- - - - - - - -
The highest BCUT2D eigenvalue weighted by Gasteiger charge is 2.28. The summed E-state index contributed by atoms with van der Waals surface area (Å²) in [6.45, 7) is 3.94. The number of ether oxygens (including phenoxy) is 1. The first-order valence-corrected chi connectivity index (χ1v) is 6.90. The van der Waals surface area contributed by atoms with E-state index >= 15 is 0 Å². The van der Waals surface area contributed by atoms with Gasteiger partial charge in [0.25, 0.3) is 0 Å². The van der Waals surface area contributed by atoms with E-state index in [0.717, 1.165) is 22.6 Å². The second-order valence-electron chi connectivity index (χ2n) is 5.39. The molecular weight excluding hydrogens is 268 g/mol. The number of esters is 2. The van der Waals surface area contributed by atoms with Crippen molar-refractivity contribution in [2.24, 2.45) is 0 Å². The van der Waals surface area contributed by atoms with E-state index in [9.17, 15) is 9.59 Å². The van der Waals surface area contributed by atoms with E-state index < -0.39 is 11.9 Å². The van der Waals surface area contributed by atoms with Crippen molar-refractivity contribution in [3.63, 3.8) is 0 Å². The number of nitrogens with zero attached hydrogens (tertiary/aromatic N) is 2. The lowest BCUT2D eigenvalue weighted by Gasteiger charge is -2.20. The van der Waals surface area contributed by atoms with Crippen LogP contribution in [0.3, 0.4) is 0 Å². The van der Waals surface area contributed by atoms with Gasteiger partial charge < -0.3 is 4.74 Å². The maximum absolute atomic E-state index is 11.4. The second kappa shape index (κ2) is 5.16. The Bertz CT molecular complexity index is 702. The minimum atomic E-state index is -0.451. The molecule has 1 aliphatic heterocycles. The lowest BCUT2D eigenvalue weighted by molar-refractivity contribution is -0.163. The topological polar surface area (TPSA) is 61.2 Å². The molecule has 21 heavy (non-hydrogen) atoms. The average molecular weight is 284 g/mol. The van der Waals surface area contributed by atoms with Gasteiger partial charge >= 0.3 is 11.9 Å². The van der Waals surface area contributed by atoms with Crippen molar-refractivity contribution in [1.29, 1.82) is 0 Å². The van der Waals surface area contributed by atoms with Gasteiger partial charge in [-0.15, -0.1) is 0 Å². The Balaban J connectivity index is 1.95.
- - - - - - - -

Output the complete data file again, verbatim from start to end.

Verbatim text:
The highest BCUT2D eigenvalue weighted by Gasteiger charge is 2.28. The summed E-state index contributed by atoms with van der Waals surface area (Å²) in [6.45, 7) is 3.94. The number of ether oxygens (including phenoxy) is 1. The first-order valence-corrected chi connectivity index (χ1v) is 6.90. The van der Waals surface area contributed by atoms with E-state index >= 15 is 0 Å². The van der Waals surface area contributed by atoms with Gasteiger partial charge in [0.25, 0.3) is 0 Å². The van der Waals surface area contributed by atoms with E-state index in [0.717, 1.165) is 22.6 Å². The second-order valence-electron chi connectivity index (χ2n) is 5.39. The molecular weight excluding hydrogens is 268 g/mol. The number of esters is 2. The van der Waals surface area contributed by atoms with Crippen molar-refractivity contribution in [2.24, 2.45) is 0 Å². The van der Waals surface area contributed by atoms with E-state index in [9.17, 15) is 9.59 Å². The van der Waals surface area contributed by atoms with E-state index < -0.39 is 11.9 Å². The van der Waals surface area contributed by atoms with Crippen molar-refractivity contribution in [3.63, 3.8) is 0 Å². The number of nitrogens with zero attached hydrogens (tertiary/aromatic N) is 2. The lowest BCUT2D eigenvalue weighted by Gasteiger charge is -2.20. The van der Waals surface area contributed by atoms with Crippen LogP contribution in [0.3, 0.4) is 0 Å². The van der Waals surface area contributed by atoms with Gasteiger partial charge < -0.3 is 4.74 Å². The maximum absolute atomic E-state index is 11.4. The second kappa shape index (κ2) is 5.16. The Bertz CT molecular complexity index is 702. The minimum atomic E-state index is -0.451. The molecule has 1 aliphatic heterocycles. The lowest BCUT2D eigenvalue weighted by molar-refractivity contribution is -0.163. The topological polar surface area (TPSA) is 61.2 Å². The molecule has 21 heavy (non-hydrogen) atoms. The average molecular weight is 284 g/mol. The van der Waals surface area contributed by atoms with Gasteiger partial charge >= 0.3 is 11.9 Å². The van der Waals surface area contributed by atoms with Crippen molar-refractivity contribution in [1.29, 1.82) is 0 Å². The van der Waals surface area contributed by atoms with Gasteiger partial charge in [-0.15, -0.1) is 0 Å². The Balaban J connectivity index is 1.95.